Medical Treatment: Decisions and the Law

15. The End of Life

CONCLUSION

It might be thought that a concept as fundamental as death should be capable of clear and easily comprehensible definition. Unfortunately, advances in medical knowledge and techniques mean this is not so. The need for such  a precise definition is obvious: death marks the point at which the bundle of rights and obligations attached to a living human being ceases. The task of achieving a practical definition is complicated by the conflict between the medical recognition of death as a process and the law’s need to identify a point in time when death occurs. In part the perceived need for sophisticated criteria, capable of being established only by skilled medical diagnosis, may be thought to have been driven by the demand for a wider pool of candidates for organ and tissue donation. It would be unfortunate if this laudable aim resulted in an erosion of the recognition afforded to the need for protection of the living.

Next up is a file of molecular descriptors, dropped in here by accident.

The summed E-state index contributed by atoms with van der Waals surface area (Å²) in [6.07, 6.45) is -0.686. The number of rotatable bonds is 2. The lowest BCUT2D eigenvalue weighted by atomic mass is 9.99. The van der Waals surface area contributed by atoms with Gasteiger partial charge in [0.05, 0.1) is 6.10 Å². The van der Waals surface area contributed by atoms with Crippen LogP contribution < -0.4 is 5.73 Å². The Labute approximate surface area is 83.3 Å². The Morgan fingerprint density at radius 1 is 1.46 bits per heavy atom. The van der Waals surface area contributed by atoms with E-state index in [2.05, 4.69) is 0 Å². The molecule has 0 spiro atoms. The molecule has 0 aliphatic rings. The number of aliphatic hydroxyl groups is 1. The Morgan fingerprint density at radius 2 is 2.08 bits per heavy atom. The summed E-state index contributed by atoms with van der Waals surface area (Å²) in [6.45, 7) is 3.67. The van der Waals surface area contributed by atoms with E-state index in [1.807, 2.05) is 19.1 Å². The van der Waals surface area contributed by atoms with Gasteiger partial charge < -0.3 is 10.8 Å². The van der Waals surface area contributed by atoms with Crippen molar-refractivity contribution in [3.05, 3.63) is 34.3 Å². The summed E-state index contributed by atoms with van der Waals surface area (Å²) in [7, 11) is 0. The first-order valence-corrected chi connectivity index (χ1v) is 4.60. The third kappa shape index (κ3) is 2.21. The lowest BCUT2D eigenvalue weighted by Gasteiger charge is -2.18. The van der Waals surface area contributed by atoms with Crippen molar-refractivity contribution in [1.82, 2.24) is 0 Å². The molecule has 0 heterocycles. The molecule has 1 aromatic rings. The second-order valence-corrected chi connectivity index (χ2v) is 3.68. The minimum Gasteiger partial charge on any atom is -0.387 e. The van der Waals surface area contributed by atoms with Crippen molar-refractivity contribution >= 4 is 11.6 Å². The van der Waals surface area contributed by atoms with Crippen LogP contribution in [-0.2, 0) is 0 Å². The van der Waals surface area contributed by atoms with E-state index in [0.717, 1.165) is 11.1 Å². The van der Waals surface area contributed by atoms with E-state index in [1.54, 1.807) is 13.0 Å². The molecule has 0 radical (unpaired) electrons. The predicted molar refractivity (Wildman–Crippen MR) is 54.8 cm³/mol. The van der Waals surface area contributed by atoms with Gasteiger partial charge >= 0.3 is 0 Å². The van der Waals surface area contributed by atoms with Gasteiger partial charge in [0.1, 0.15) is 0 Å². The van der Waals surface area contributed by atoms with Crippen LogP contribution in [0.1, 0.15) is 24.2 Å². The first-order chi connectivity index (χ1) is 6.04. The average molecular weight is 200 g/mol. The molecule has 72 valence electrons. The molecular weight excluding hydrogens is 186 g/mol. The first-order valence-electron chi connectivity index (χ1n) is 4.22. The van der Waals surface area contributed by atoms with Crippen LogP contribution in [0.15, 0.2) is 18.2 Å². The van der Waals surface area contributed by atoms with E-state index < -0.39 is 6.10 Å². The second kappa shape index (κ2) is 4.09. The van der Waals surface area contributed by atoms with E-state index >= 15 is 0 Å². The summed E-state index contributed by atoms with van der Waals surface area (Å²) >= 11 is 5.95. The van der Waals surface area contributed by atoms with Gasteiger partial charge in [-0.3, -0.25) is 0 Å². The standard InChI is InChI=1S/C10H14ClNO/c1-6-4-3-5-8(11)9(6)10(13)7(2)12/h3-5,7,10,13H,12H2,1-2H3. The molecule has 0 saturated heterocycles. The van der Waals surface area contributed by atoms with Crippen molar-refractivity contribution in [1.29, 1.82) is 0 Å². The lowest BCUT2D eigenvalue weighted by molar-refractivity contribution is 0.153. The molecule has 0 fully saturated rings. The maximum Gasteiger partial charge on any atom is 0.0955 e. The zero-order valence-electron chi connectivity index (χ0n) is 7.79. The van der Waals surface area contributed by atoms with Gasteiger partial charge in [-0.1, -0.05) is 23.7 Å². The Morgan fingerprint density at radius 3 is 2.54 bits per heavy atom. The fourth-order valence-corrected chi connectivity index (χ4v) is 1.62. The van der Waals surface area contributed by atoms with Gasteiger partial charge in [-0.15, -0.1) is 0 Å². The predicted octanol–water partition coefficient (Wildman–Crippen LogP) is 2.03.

The status of a dead body is now also the subject of increasing attention. When the only conceivable legitimate interest in possession of a body was in arranging for decent disposal, following, if necessary, some form of forensic investigation, it was understandable that the rights and obligations of interested parties could be loosely defined. However the increase in the benefits that can be obtained from organs and tissues of the dead, and the increased demand for recognition of a wide variety of religious and other beliefs, have combined to result in a requirement for a much more detailed definition of the rights and obligations associated with dead bodies. The law is in a state of development in this regard.

Contents

  • A The definition of ‘death’ 15.1
  • B The diagnosis of death  15.13
  • Brain stem death  15.14
  • Death following cessation of cardio-respiratory function 15.15
  • Certification 15.18
  • The ‘process of dying’ 15.19
  • C After death  15.27
  • D Application of ‘work and skill’ exception  15.30
  • E Right of possession and disposal  15.36
  • F The use and storage of human bodies and tissues  15.39
  • G Conclusion 15.40
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